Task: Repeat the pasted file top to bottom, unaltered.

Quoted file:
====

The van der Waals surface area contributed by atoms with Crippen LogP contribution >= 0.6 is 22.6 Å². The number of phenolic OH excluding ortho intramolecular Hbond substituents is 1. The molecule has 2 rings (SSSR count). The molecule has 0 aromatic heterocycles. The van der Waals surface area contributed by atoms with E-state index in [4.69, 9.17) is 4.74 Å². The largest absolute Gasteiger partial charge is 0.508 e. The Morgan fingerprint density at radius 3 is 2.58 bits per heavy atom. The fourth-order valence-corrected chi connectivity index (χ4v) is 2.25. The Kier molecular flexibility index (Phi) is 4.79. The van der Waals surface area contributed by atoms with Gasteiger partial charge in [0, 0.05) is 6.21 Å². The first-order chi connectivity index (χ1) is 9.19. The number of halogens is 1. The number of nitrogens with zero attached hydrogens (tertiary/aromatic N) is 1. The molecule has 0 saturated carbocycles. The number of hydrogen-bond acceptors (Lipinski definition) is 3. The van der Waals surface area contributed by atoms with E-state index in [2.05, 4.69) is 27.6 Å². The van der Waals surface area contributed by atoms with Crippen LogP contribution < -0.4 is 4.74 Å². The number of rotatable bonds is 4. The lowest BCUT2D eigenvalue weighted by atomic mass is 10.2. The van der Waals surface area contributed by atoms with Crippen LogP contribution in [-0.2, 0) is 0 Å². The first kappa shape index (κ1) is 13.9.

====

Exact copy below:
The van der Waals surface area contributed by atoms with Crippen LogP contribution >= 0.6 is 22.6 Å². The number of phenolic OH excluding ortho intramolecular Hbond substituents is 1. The molecule has 2 rings (SSSR count). The molecule has 0 aromatic heterocycles. The van der Waals surface area contributed by atoms with E-state index in [4.69, 9.17) is 4.74 Å². The largest absolute Gasteiger partial charge is 0.508 e. The Morgan fingerprint density at radius 3 is 2.58 bits per heavy atom. The fourth-order valence-corrected chi connectivity index (χ4v) is 2.25. The Kier molecular flexibility index (Phi) is 4.79. The van der Waals surface area contributed by atoms with Gasteiger partial charge in [0, 0.05) is 6.21 Å². The first-order chi connectivity index (χ1) is 9.19. The number of halogens is 1. The number of nitrogens with zero attached hydrogens (tertiary/aromatic N) is 1. The molecule has 0 saturated carbocycles. The number of hydrogen-bond acceptors (Lipinski definition) is 3. The van der Waals surface area contributed by atoms with E-state index in [2.05, 4.69) is 27.6 Å². The van der Waals surface area contributed by atoms with Crippen LogP contribution < -0.4 is 4.74 Å². The number of rotatable bonds is 4. The lowest BCUT2D eigenvalue weighted by atomic mass is 10.2. The van der Waals surface area contributed by atoms with Crippen LogP contribution in [-0.2, 0) is 0 Å². The first kappa shape index (κ1) is 13.9.